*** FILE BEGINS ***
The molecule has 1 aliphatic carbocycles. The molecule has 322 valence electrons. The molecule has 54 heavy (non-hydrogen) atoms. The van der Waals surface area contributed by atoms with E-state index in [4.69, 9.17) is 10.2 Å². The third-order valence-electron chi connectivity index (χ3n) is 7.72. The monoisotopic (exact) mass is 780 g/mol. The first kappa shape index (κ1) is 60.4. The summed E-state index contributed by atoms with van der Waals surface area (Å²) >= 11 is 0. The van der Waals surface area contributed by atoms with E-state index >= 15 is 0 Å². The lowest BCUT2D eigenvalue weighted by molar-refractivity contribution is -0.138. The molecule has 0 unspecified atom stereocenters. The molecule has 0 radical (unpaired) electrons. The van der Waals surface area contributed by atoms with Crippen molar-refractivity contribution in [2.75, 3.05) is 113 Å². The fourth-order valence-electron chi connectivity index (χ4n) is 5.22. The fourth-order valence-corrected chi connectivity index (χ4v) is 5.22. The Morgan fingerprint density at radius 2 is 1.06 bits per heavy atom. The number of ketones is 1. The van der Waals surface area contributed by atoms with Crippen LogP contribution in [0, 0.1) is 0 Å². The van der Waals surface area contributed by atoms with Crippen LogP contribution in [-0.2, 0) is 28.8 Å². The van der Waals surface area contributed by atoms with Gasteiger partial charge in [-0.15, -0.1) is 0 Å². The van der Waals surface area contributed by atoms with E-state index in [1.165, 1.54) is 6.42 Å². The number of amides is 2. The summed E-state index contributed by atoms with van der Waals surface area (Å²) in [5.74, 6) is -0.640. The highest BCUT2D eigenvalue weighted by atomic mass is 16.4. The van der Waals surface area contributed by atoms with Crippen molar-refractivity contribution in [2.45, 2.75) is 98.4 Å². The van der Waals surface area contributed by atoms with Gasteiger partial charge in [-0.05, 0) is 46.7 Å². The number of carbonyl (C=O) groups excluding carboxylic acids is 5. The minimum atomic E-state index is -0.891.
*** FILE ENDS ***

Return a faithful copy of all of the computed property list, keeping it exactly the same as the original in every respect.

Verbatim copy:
The molecule has 1 aliphatic carbocycles. The molecule has 322 valence electrons. The molecule has 54 heavy (non-hydrogen) atoms. The van der Waals surface area contributed by atoms with E-state index in [4.69, 9.17) is 10.2 Å². The third-order valence-electron chi connectivity index (χ3n) is 7.72. The monoisotopic (exact) mass is 780 g/mol. The first kappa shape index (κ1) is 60.4. The summed E-state index contributed by atoms with van der Waals surface area (Å²) >= 11 is 0. The van der Waals surface area contributed by atoms with E-state index >= 15 is 0 Å². The lowest BCUT2D eigenvalue weighted by molar-refractivity contribution is -0.138. The molecule has 0 unspecified atom stereocenters. The molecule has 0 radical (unpaired) electrons. The van der Waals surface area contributed by atoms with Crippen molar-refractivity contribution in [2.75, 3.05) is 113 Å². The fourth-order valence-electron chi connectivity index (χ4n) is 5.22. The fourth-order valence-corrected chi connectivity index (χ4v) is 5.22. The Morgan fingerprint density at radius 2 is 1.06 bits per heavy atom. The number of ketones is 1. The van der Waals surface area contributed by atoms with Crippen LogP contribution in [0, 0.1) is 0 Å². The van der Waals surface area contributed by atoms with Crippen LogP contribution in [-0.2, 0) is 28.8 Å². The van der Waals surface area contributed by atoms with Gasteiger partial charge in [-0.15, -0.1) is 0 Å². The van der Waals surface area contributed by atoms with E-state index in [1.165, 1.54) is 6.42 Å². The number of amides is 2. The summed E-state index contributed by atoms with van der Waals surface area (Å²) in [5.74, 6) is -0.640. The highest BCUT2D eigenvalue weighted by atomic mass is 16.4. The van der Waals surface area contributed by atoms with Crippen molar-refractivity contribution in [2.45, 2.75) is 98.4 Å². The van der Waals surface area contributed by atoms with Gasteiger partial charge in [-0.05, 0) is 46.7 Å². The number of carbonyl (C=O) groups excluding carboxylic acids is 5. The minimum atomic E-state index is -0.891.